Mont d'Ambin Base Tunnel

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The Mont d'Ambin base tunnel (also known as the Mont Cenis base tunnel[1]) is the largest engineering work of the Lyon–Turin rail link project. Reconnaissance work began on the French side in 2002 with the excavation of access points at Modane, then Saint Martin la Porte (2003) and La Praz (2005),[2][failed verification] and on the Italian side in 2011 at La Maddalena.[3] Construction has yet to start officially, but the 9 km reconnaissance gallery that is being tunneled from Saint Martin de la Porte towards Italy is bored along the axis of the South tube of the tunnel and at its final diameter.[4] In March 2019, the Italians published calls for tender for tunneling of the French portion and in July 2019 for tunneling of their portion.[5][6]

Characteristics[edit]

Geothermal profile of new Turin-Lyon railway base tunnel

Following protests against the original alignment of the base tunnel in the Susa valley, its length was increased from 52 to 57.5 km (35.7 mi). This will make it, when it opens, one of the longest rail tunnels in the world, ranking with the Gotthard Base Tunnel (57.1 km) the Seikan Tunnel (54 km) and the Channel Tunnel (50 km).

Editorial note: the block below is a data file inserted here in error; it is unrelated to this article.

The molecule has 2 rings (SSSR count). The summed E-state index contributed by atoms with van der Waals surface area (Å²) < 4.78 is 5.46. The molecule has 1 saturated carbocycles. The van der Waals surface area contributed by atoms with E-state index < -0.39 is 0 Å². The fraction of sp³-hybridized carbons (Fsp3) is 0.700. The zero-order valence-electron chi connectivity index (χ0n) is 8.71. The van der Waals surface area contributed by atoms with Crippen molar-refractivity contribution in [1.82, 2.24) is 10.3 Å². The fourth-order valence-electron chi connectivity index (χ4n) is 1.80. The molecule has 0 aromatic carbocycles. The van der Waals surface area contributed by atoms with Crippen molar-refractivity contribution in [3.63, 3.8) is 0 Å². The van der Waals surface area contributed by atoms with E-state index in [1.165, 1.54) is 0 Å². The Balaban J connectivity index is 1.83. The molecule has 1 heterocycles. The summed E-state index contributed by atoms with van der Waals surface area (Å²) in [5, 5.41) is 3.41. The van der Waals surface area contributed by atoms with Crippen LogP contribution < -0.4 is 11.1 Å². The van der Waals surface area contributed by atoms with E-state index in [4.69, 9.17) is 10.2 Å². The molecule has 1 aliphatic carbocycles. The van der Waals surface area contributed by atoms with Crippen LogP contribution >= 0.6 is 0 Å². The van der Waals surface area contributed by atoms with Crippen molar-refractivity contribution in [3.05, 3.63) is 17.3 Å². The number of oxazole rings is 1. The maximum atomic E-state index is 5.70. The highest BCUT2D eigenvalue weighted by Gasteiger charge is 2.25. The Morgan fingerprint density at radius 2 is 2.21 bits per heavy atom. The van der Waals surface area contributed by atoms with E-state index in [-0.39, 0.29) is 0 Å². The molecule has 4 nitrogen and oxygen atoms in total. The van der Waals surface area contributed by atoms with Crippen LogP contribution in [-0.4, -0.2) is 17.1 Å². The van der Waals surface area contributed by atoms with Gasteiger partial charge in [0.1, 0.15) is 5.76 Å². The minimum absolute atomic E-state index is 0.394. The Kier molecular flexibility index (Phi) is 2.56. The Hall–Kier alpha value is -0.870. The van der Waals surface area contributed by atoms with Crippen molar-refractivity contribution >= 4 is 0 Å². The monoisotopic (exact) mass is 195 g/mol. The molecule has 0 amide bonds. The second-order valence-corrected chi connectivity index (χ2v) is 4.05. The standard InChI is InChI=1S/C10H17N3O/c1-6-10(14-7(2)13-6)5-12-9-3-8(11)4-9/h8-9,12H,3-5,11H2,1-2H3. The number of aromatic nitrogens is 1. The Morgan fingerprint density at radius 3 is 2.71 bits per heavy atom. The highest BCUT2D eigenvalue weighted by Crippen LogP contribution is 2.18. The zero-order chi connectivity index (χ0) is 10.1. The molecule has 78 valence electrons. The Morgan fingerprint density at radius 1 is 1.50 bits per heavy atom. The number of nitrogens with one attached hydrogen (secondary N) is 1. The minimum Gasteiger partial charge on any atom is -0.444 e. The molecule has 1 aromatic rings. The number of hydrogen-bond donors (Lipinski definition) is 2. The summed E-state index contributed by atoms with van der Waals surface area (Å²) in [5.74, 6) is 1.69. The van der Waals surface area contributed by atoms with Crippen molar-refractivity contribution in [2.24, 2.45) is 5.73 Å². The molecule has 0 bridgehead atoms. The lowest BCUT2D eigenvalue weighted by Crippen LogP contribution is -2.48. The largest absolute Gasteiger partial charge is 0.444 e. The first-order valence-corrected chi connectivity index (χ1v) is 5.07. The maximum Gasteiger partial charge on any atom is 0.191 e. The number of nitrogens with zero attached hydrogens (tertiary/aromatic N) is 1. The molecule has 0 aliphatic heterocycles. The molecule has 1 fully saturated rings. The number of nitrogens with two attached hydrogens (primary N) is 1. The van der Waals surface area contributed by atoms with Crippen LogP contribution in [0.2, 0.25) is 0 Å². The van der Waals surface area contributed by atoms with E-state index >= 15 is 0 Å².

The portals will be in Saint-Jean-de-Maurienne on the French side and Susa on the Italian side.

The cost of the joint Franco-Italian section (from Saint Jean de Maurienne to Val Susa) is estimated at 8 billion euros (in January 2018 value).[citation needed] The cost will be borne by the French and Italian governments, and from EU funds.[7]

The tunnel will be used by freight trains and freight shuttles running at 100 km/h and by higher speed passenger trains operating at 220 km/h.

See also[edit]

References[edit]

  1. ^ Reina, Peter (16 June 2016). "After Earning World Record, Alpine Tunnels Move Ahead". Engineering News-Record. Retrieved 2016-06-20.
  2. ^ "Boring contract". Railway Gazette International. 2005-03-01.
  3. ^ "Decouvrez la maddalena". Lyon Turin Ferroviaire. 2016-04-10.
  4. ^ "Manuel Valls inaugure le tunnelier Federica au chantier du Lyon-Turin à Saint-Martin-La-Porte". LTF. Retrieved August 1, 2016.
  5. ^ "Ligne ferroviaire Lyon-Turin : malgré les tensions, Rome valide le lancement des appels d'offres" (in French). Le Monde. 11 March 2019. Retrieved 18 July 2019.
  6. ^ "Lyon-Turin : les avis de marché publiés pour le tronçon italien" (in French). Retrieved 18 July 2019.
  7. ^ "Brenner base tunnel wins TEN-T funding". Railway Gazette International. 2008-01-11. Archived from the original on 2012-05-31.

External links[edit]

Coordinates: 45°11′27″N 6°46′53″E / 45.190748°N 6.781311°E / 45.190748; 6.781311